Tuesday, September 30, 2014

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Sequestration cuts affecting national parks

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Albany/HV: Sequestration cuts affecting national parks
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It's National Parks Week, but because of recent sequester budget cuts, some may not be celebrating as much as others. Our Vince Gallagher has more.

STILLWATER, N.Y. -- Gina Johnson, Chief of Visitor Services, said, "There was a five percent across the board decrease, but we found ways to work around it."

Gina Johnson is the Chief of Visitor Services at Saratoga National Historical Park. She says the sequester is forcing them and other national parks to make some changes.

Johnson said, "Wednesdays and Thursdays are slow. We could have as few as ten visitors, so we thought we would cut back on those slow days, but then keep it open on the weekends in the fall where we can get 50, 60, 70 people a day."

Johnson says the Schuyler House will now only be open three days a week and the park's popular tour roads will close this season at 6 p.m.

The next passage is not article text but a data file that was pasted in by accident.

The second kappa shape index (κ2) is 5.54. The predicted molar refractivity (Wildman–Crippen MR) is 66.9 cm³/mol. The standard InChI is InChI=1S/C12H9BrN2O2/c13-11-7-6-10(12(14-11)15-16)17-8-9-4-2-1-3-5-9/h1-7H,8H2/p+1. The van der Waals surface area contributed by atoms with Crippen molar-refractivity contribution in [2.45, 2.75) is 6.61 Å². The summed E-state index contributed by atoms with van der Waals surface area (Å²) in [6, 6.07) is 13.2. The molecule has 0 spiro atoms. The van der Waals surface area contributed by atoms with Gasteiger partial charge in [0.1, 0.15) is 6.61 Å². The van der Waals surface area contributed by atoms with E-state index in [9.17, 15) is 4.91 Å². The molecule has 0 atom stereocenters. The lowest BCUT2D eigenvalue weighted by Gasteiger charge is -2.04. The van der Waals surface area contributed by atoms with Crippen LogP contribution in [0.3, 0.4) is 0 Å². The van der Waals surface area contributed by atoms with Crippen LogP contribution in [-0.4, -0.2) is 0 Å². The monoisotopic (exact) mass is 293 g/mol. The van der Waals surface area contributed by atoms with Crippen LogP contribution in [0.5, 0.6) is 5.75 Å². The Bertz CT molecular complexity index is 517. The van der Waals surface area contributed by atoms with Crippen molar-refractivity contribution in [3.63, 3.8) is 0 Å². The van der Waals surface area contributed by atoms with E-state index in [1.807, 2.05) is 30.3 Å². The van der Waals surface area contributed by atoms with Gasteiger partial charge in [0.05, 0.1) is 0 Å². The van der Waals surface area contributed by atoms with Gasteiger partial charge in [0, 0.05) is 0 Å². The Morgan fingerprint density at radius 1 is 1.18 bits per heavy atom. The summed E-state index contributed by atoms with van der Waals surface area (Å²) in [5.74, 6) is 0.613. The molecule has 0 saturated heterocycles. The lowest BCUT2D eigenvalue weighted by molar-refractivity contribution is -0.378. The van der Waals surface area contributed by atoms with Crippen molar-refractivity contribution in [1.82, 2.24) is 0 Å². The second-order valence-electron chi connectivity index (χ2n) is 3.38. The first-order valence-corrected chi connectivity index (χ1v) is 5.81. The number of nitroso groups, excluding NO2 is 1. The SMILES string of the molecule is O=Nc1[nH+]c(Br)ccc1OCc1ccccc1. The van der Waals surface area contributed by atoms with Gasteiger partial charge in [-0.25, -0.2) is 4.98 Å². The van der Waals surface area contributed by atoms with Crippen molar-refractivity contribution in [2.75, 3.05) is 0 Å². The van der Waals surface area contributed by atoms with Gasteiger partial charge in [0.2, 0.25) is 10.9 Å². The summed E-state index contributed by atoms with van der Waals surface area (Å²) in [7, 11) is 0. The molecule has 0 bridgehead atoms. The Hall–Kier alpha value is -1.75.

"We normally close the tour roads at 7 p.m., but it does take our rangers quite a long time to make sure everybody is out of the park and that incurs more overtime,” Johnson said.

This year also marks the 75th anniversary of the Saratoga National Historical Park, but the sequester won't affect that. Funding for the celebration has already been approved.

"We have an internal grant process, so we had applied for internal monies to support these extra special events for our 75th anniversary," Johnson said.

"In 1938, this became part of the National Park Service and we've been federal ever since, so we do have a number of activities this year that will be larger than in past years," said Park Ranger Bill Valosin.

The park has faced budget cuts in the past. A similar situation during World War II, and just fifteen years ago, the park was in danger of shutting down completely. Despite the current setbacks, things are still moving forward.

"This park has done a really job of managing its funds and managing its staff, so we're doing well right now.”

Johnson also says while no permanent jobs will be lost here, they will be increasing their number of volunteers for the busy season. Other national parks haven't had it as well. Some have closed down due to these cuts and many others are on the verge of doing the same.

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